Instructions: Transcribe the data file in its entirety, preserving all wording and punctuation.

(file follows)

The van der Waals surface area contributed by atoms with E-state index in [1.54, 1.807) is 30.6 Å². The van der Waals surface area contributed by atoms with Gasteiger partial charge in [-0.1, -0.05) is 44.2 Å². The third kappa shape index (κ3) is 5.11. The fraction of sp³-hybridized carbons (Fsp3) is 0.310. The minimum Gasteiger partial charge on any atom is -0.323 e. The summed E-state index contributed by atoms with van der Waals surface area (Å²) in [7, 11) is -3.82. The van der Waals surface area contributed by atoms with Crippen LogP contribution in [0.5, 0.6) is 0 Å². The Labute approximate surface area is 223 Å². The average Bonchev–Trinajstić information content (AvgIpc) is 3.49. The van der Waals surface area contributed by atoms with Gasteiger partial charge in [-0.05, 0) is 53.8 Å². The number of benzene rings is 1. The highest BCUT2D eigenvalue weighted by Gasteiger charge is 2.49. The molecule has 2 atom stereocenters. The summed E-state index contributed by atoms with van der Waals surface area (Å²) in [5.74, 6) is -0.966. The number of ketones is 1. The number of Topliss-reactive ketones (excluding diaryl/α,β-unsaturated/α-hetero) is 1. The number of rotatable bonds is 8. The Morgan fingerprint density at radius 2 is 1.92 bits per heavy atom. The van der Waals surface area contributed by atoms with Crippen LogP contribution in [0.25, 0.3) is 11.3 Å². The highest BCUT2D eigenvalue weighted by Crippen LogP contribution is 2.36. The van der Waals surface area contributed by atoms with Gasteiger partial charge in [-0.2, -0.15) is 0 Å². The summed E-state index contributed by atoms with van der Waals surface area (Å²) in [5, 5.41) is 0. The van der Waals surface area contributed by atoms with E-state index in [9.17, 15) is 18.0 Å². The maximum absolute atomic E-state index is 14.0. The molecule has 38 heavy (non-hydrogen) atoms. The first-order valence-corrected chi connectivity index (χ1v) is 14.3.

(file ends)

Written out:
The van der Waals surface area contributed by atoms with E-state index in [1.54, 1.807) is 30.6 Å². The van der Waals surface area contributed by atoms with Gasteiger partial charge in [-0.1, -0.05) is 44.2 Å². The third kappa shape index (κ3) is 5.11. The fraction of sp³-hybridized carbons (Fsp3) is 0.310. The minimum Gasteiger partial charge on any atom is -0.323 e. The summed E-state index contributed by atoms with van der Waals surface area (Å²) in [7, 11) is -3.82. The van der Waals surface area contributed by atoms with Crippen LogP contribution in [0.5, 0.6) is 0 Å². The Labute approximate surface area is 223 Å². The average Bonchev–Trinajstić information content (AvgIpc) is 3.49. The van der Waals surface area contributed by atoms with Gasteiger partial charge in [-0.05, 0) is 53.8 Å². The number of benzene rings is 1. The highest BCUT2D eigenvalue weighted by Gasteiger charge is 2.49. The molecule has 2 atom stereocenters. The summed E-state index contributed by atoms with van der Waals surface area (Å²) in [5.74, 6) is -0.966. The number of ketones is 1. The number of Topliss-reactive ketones (excluding diaryl/α,β-unsaturated/α-hetero) is 1. The number of rotatable bonds is 8. The Morgan fingerprint density at radius 2 is 1.92 bits per heavy atom. The van der Waals surface area contributed by atoms with Crippen LogP contribution in [0.25, 0.3) is 11.3 Å². The highest BCUT2D eigenvalue weighted by Crippen LogP contribution is 2.36. The van der Waals surface area contributed by atoms with Gasteiger partial charge in [-0.2, -0.15) is 0 Å². The summed E-state index contributed by atoms with van der Waals surface area (Å²) in [5, 5.41) is 0. The van der Waals surface area contributed by atoms with E-state index in [9.17, 15) is 18.0 Å². The maximum absolute atomic E-state index is 14.0. The molecule has 38 heavy (non-hydrogen) atoms. The first-order valence-corrected chi connectivity index (χ1v) is 14.3.